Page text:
Recuperation is a good thing, but doesn’t captivate me.  Healing and curing interests me a great deal.  I’m interested in how they work, how they’re blocked, how you know they’ve worked, the distinction between the two, why something heals one person and hurts another, and… well, this list gets very long very fast.  So that’s why I chose “Aceso.”

The “under glass” part represents a few things.  One is that I’m very literally studying the healing process.  But I’m also studying how we study the healing process.  Right now we have the choice between relying on traditional large peer reviewed studies, and qualitative provider accounts.  Both of these have serious limits, and I want to explore what those are.

So that’s how I arrived at “Aceso Under Glass”.

Why I’m Writing

I am not a medical professional of any kind. My qualifications for writing a medical blog are as follows:

  • A BA in Computational Biology, focusing on behavior, ecosystems, and math, that I haven’t used professionally since graduation in 2006.
  • A father with a PhD in statistics.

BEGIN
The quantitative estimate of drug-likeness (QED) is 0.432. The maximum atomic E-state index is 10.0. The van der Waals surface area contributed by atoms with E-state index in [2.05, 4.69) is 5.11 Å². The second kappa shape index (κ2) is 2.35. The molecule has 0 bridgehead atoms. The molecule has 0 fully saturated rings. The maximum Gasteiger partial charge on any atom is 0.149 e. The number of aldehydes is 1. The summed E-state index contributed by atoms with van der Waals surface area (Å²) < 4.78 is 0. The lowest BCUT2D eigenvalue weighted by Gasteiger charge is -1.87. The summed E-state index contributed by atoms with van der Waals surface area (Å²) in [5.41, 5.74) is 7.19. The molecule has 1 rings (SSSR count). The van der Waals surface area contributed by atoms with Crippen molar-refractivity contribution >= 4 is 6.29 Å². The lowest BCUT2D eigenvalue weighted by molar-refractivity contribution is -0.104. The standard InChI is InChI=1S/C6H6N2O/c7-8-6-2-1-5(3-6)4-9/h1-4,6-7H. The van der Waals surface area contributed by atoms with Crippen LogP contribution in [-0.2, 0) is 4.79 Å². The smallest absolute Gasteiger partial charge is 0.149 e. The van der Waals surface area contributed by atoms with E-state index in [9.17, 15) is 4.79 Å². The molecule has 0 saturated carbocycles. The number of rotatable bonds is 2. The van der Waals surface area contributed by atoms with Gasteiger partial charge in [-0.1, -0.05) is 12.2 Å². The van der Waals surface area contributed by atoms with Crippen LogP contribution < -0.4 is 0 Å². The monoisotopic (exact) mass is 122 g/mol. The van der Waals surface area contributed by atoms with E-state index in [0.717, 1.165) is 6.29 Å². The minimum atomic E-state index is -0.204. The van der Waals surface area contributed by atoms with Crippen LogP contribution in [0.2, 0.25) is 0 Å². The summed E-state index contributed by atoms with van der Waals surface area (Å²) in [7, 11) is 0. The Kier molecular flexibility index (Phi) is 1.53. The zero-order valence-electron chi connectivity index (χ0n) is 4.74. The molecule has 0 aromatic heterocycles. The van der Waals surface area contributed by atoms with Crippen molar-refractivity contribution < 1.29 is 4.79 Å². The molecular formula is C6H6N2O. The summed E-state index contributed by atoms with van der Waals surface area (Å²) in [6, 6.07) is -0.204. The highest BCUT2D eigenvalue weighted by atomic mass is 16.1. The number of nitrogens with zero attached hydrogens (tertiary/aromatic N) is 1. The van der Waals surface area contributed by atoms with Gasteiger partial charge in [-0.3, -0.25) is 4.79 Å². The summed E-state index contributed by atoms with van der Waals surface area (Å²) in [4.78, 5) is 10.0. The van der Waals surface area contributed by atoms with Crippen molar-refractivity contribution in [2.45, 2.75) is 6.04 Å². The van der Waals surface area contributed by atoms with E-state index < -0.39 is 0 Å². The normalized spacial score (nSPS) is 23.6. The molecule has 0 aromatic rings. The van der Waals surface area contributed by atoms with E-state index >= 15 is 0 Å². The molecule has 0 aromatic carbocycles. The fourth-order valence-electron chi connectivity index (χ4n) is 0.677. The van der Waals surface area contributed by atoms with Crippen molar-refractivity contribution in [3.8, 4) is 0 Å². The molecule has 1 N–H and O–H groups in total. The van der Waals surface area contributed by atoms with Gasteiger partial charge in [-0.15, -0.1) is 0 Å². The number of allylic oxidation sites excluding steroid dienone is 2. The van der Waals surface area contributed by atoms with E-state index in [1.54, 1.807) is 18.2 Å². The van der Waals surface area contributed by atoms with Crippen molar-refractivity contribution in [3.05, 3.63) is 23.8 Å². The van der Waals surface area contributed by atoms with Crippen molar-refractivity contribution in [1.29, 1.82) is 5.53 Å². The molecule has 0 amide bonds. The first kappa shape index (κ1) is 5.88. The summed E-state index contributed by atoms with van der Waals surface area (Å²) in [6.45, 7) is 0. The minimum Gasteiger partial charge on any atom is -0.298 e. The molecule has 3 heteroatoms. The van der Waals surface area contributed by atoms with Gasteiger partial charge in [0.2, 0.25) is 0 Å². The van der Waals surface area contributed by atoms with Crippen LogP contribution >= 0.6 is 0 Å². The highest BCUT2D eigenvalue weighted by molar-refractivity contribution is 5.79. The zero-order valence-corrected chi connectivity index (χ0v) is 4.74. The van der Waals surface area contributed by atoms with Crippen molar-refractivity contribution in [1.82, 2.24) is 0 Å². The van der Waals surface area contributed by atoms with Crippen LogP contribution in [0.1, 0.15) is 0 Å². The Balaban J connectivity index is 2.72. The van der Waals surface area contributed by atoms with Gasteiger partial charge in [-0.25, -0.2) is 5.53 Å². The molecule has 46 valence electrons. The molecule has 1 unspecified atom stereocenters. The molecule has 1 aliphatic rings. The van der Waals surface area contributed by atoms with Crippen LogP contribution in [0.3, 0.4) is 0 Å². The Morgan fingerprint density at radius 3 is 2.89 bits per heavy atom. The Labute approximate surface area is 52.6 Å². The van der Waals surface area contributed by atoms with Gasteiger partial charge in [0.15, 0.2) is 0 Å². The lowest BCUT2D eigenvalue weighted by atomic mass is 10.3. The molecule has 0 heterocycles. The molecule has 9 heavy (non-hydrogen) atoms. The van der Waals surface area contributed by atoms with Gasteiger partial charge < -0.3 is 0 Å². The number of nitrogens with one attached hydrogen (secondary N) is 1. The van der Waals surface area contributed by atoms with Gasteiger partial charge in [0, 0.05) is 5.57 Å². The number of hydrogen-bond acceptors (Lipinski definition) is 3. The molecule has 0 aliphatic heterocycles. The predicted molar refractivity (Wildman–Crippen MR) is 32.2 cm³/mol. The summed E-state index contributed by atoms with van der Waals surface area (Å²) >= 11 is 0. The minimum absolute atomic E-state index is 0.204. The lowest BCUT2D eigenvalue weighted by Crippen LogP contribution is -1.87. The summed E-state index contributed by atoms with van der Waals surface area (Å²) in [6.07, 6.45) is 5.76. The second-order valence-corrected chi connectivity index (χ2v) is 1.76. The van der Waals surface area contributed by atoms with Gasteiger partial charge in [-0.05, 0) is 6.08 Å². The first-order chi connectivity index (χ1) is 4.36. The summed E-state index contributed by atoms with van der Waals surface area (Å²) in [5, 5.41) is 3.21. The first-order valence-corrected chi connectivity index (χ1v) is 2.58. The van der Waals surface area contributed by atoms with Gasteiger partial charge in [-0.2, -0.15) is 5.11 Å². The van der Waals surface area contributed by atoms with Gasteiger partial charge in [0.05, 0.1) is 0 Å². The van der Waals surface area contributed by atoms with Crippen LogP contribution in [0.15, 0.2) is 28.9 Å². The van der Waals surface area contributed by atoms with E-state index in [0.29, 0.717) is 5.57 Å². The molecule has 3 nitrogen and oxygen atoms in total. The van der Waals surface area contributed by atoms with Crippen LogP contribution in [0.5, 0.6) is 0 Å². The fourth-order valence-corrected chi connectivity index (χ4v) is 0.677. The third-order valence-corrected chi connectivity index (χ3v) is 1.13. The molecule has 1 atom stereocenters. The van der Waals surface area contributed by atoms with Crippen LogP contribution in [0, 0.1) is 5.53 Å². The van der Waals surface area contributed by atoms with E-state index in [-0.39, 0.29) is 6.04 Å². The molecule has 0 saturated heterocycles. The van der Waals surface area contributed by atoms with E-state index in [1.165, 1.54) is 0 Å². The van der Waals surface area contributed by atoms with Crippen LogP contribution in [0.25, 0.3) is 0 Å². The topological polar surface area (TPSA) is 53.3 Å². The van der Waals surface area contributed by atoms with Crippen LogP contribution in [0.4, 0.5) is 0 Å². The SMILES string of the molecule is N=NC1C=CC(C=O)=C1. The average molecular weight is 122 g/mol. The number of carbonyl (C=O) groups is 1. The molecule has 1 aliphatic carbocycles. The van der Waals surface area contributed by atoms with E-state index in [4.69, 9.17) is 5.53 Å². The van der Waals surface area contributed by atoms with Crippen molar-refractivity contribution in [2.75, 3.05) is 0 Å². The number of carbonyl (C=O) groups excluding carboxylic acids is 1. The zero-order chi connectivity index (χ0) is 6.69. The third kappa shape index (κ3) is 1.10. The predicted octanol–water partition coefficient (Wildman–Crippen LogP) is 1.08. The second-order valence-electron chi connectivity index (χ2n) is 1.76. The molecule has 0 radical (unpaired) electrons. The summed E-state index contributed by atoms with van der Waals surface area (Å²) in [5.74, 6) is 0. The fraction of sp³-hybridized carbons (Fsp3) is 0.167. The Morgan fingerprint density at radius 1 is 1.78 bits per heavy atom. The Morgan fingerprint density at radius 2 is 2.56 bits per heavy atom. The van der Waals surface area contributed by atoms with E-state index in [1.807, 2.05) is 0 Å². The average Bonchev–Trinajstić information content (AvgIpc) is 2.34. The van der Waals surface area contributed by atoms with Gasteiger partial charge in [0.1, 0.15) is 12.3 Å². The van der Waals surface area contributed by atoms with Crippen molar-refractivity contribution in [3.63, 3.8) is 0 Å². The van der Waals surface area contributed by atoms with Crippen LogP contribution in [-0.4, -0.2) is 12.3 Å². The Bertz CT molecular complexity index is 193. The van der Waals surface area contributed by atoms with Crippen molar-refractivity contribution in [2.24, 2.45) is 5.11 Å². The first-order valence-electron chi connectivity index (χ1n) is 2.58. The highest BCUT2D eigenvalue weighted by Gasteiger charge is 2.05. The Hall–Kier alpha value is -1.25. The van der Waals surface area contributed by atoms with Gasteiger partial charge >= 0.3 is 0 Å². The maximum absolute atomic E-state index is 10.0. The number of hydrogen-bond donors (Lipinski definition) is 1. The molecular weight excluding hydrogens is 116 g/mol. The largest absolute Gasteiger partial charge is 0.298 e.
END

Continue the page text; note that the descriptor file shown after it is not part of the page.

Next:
• A series of mild-but-serious-but-compensated-for medical issues, which may or may not be interconnected.
  • A library card.

So while I am not qualified to diagnose, cure, or prevent any disease, I am much better equipped than your average layman to investigate and evaluate medical research. In a perfect world, every MP would be better than me at this, for every possible problem. This just isn’t the case. My research has saved me where doctors have failed. And the best MPs, the ones I couldn’t replace with Dr. Internet? They love it when I do my own research, because it leads to me giving them more useful information that they can apply their superior knowledge to.

With that said, here are my goals for this blog:

  • Provide specific information that creates a spark of recognition, so others can help themselves.  While researching a particular sensory integration book I stumbled on to sensory integration sea turtle, which alerted me to the existence of weighted blankets, which have helped me more than anything in the original book.  And the sea turtle doesn’t think thiomersal causes autism.
  • Demonstrate good DIY medical research so others can better investigate their own issues.
  • Practice medical research for medical research’s sake. I’m seriously considering pursuing a career as an Nurse Practitioner. If I love this doing this research, it’s useful warm up. If I hate it, that’s good to know before I spend $200,000 on making it my career.
  • Help people evaluate their doctors. Is she right to ignore that mild symptom? Is that drug worth the side effects? I can’t tell you, and I mostly can’t even tell you what to ask, but it would make me really happy if something I said helped someone figure out the right question.